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Tutorial 1. Glue-on Half Pearls.

Tutorial 1. Glue-on Half Pearls.

You can see two packs of faux pearls in the picture below:

They are made of high quality plastic (acryl) and are very easy to work with. I glue them on with the same E6000 adhesive I used for applying rhinestones to the black corset in the previous tutorial. Each drop of glue should be a little smaller than the half pearl bead. Make sure to press the bead down very firmly. I also use the same rhinestone picker pencil and it works just fine even with large half pearls. I press the bead down with the other end of the pencil to stick it to the fabric properly.

It looks particularly impressive when you use beads of different sizes: from the smallest to the largest! You can make rows of half pearls that gradually increase in size, mix them randomly, or choose a particular size to your liking.

Of course, it makes a difference whether you use faux pearls or sew-on Japanese pearls: especially if you're sewing a dress for rent (which implies frequent wear). The coating of faux pearls eventually starts flaking while Japanese pearls stay as they are. These faux half pearls are a good choice for a dress which won't be worn often though. They do look just as beautiful.

These pearl beads come in different colors. You don't need to sew them on and it's their greatest advantage. Gluing beads on is a lot less time-consuming.

Let me take a sample piece of lace and show you how I glue these half pearls on. I put them on the table decorative side up. I just pour a generous amount of beads on the table and then turn over as many as needed. You can either work on a ready dress decorated with lace or on individual lace fragments which you are going to sew or glue on it later.

The size of each glue drop should correspond with the size of the pearl. It's the tricky thing about this kind of work. Make a larger drop for large pearls: when you press the pearl down, a very thin border of glue should appear along the perimeter.

I am going to glue on a row of half pearls gradually decreasing in size.

I make a row of glue drops – from the biggest to the smallest.  Make sure to account for the size of each pearl bead and leave enough space between the glue drops.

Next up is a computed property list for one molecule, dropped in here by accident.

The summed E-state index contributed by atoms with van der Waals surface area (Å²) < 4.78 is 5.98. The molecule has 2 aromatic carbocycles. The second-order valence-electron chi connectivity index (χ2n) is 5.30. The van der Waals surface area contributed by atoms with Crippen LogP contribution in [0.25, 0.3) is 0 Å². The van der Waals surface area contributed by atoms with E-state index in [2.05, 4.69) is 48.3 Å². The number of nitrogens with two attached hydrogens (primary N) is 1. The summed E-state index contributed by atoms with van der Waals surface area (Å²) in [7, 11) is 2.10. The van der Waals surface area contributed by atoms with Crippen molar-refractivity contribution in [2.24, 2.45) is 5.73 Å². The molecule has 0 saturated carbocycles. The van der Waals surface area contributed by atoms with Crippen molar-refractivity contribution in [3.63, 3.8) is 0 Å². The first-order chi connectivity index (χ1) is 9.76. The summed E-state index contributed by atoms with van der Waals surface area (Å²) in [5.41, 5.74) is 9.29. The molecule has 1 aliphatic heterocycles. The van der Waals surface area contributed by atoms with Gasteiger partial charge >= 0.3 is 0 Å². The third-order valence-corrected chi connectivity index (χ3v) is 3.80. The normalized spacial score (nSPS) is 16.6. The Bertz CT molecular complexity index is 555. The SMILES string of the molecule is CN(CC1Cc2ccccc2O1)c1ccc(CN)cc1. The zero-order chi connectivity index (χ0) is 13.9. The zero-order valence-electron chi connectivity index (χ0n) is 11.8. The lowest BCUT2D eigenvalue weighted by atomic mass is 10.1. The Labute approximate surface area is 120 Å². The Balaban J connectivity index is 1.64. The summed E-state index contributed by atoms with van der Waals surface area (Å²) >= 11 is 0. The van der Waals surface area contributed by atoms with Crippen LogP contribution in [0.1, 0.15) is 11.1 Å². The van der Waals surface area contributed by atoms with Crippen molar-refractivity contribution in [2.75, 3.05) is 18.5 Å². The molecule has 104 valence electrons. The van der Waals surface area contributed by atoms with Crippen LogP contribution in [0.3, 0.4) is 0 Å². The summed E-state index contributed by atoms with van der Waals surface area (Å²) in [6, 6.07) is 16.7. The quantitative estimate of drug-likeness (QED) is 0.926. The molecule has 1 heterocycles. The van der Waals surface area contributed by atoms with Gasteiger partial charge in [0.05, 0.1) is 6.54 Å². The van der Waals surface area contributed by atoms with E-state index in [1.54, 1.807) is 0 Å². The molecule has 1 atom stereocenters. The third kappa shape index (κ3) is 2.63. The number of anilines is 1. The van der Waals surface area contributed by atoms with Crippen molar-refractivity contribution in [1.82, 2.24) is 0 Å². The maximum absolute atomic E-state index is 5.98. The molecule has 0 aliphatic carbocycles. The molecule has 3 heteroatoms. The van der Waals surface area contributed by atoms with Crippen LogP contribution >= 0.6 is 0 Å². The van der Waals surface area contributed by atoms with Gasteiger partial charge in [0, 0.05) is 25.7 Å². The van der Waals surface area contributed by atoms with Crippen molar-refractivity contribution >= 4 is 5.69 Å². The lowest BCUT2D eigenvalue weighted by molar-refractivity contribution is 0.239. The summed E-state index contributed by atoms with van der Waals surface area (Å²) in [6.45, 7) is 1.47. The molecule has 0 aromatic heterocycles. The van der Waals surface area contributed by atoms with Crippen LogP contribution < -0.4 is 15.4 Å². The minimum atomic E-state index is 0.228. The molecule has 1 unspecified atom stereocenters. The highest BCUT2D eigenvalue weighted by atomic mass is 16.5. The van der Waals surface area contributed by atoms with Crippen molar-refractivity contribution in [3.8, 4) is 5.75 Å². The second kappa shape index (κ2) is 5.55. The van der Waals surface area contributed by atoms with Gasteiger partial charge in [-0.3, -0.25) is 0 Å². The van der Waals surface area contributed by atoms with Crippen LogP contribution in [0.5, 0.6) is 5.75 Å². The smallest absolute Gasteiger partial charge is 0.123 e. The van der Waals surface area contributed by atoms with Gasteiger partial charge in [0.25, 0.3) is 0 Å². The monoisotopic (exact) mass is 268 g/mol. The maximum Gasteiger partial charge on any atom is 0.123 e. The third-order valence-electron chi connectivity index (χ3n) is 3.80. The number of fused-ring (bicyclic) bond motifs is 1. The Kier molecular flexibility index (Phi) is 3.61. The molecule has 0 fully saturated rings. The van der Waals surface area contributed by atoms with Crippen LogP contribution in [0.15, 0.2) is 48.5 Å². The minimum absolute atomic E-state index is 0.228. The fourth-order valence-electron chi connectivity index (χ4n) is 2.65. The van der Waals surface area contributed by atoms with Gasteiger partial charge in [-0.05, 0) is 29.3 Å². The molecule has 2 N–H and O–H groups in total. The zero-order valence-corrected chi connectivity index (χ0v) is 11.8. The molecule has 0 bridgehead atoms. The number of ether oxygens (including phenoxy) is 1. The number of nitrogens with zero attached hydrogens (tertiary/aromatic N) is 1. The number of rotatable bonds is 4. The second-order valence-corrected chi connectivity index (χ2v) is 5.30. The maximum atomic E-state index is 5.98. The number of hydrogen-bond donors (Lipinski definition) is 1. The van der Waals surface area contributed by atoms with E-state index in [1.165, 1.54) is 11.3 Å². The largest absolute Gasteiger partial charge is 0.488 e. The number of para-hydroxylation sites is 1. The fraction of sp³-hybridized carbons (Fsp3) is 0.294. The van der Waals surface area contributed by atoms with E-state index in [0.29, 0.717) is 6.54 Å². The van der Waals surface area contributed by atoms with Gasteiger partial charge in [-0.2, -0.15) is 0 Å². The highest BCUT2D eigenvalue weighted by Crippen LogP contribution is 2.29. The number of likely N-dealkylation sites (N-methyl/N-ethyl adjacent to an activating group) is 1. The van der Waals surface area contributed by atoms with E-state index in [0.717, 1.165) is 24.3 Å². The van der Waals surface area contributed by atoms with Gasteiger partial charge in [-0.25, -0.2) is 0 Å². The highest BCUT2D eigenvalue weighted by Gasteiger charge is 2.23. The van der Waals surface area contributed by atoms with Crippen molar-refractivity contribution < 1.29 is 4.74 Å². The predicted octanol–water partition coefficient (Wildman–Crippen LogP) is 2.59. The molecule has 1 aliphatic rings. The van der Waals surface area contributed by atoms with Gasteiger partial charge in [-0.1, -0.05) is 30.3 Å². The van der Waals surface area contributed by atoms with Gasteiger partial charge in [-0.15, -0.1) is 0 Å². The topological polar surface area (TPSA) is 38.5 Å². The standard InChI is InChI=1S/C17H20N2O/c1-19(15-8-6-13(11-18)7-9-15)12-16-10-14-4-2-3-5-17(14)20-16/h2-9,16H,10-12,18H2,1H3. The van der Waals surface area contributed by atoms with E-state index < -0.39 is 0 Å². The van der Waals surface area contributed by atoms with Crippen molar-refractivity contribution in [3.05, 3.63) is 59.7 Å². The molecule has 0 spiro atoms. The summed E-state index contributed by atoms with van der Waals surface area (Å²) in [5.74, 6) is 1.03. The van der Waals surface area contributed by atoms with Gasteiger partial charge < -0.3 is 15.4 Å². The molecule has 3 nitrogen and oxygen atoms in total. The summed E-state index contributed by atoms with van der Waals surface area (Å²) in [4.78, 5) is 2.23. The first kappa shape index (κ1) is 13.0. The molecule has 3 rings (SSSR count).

I pick up the largest half pearl with the pencil, put it on the first drop of glue, and press it down firmly until there is a thin border of glue around it. Then I take a smaller pearl bead, press it down, etc. The smallest pearl bead is placed at the very end of the decorative element. Here is what I got:

I decorate two more fragments using the same technique:

A garment fully decorated with such pearl beads will look very rich!

But you should always think about the way the garment is supposed to look from a distance when arranging pearl beads into patterns. Never forget about it when applying rhinestones, gems, pearls, or other decoration materials to your garment.

The layout is supposed to look good from a certain distance: a relatively big distance if we are talking about a wedding dress (think a wedding hall). If it's an evening dress, which implies face-to-face conversations etc, then the control distance should be smaller – literally just a couple of meters.

Besides, you should account for the goal you pursue: i.e. do you want the pattern to be clearly discernible from the control distance? Or do you simply want to highlight the color of the lace or the main fabric? In the second case, you need to carefully choose decoration materials of a subtle matching shade.

In other words, you should always think about the way the embellished garment will look from the distance the wearer will be mainly looked at. It therefore makes sense to prepare a test sample, put it on the dress, take a few steps back, and study it from a distance. If you are happy with the results, you can safely use this type of embellishment!

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